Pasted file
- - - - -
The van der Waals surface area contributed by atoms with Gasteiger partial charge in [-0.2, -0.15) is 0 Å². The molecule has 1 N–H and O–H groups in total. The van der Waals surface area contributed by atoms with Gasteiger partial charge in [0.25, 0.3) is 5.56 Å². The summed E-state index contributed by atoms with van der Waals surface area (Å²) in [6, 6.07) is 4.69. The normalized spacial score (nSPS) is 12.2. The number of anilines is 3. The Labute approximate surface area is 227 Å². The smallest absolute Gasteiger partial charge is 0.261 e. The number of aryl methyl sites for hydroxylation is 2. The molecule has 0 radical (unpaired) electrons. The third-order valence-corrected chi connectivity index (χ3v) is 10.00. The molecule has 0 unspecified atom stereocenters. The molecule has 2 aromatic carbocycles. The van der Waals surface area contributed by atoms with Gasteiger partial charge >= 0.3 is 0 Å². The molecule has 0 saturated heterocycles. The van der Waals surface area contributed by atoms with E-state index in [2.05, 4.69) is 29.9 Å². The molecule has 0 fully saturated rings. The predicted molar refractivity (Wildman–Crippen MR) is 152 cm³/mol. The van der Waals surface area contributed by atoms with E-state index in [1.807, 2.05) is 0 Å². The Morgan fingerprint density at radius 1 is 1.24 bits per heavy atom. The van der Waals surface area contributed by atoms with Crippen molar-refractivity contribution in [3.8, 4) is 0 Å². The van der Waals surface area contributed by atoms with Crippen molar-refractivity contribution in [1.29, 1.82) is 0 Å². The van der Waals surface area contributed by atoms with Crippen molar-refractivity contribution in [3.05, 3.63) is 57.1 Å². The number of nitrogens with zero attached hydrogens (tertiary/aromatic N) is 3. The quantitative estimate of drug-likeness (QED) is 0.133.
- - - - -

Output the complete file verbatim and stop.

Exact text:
The van der Waals surface area contributed by atoms with Gasteiger partial charge in [-0.2, -0.15) is 0 Å². The molecule has 1 N–H and O–H groups in total. The van der Waals surface area contributed by atoms with Gasteiger partial charge in [0.25, 0.3) is 5.56 Å². The summed E-state index contributed by atoms with van der Waals surface area (Å²) in [6, 6.07) is 4.69. The normalized spacial score (nSPS) is 12.2. The number of anilines is 3. The Labute approximate surface area is 227 Å². The smallest absolute Gasteiger partial charge is 0.261 e. The number of aryl methyl sites for hydroxylation is 2. The molecule has 0 radical (unpaired) electrons. The third-order valence-corrected chi connectivity index (χ3v) is 10.00. The molecule has 0 unspecified atom stereocenters. The molecule has 2 aromatic carbocycles. The van der Waals surface area contributed by atoms with Gasteiger partial charge >= 0.3 is 0 Å². The molecule has 0 saturated heterocycles. The van der Waals surface area contributed by atoms with E-state index in [2.05, 4.69) is 29.9 Å². The molecule has 0 fully saturated rings. The predicted molar refractivity (Wildman–Crippen MR) is 152 cm³/mol. The van der Waals surface area contributed by atoms with E-state index in [1.807, 2.05) is 0 Å². The Morgan fingerprint density at radius 1 is 1.24 bits per heavy atom. The van der Waals surface area contributed by atoms with Crippen molar-refractivity contribution in [3.8, 4) is 0 Å². The van der Waals surface area contributed by atoms with Crippen molar-refractivity contribution in [1.29, 1.82) is 0 Å². The van der Waals surface area contributed by atoms with Crippen molar-refractivity contribution in [3.05, 3.63) is 57.1 Å². The number of nitrogens with zero attached hydrogens (tertiary/aromatic N) is 3. The quantitative estimate of drug-likeness (QED) is 0.133.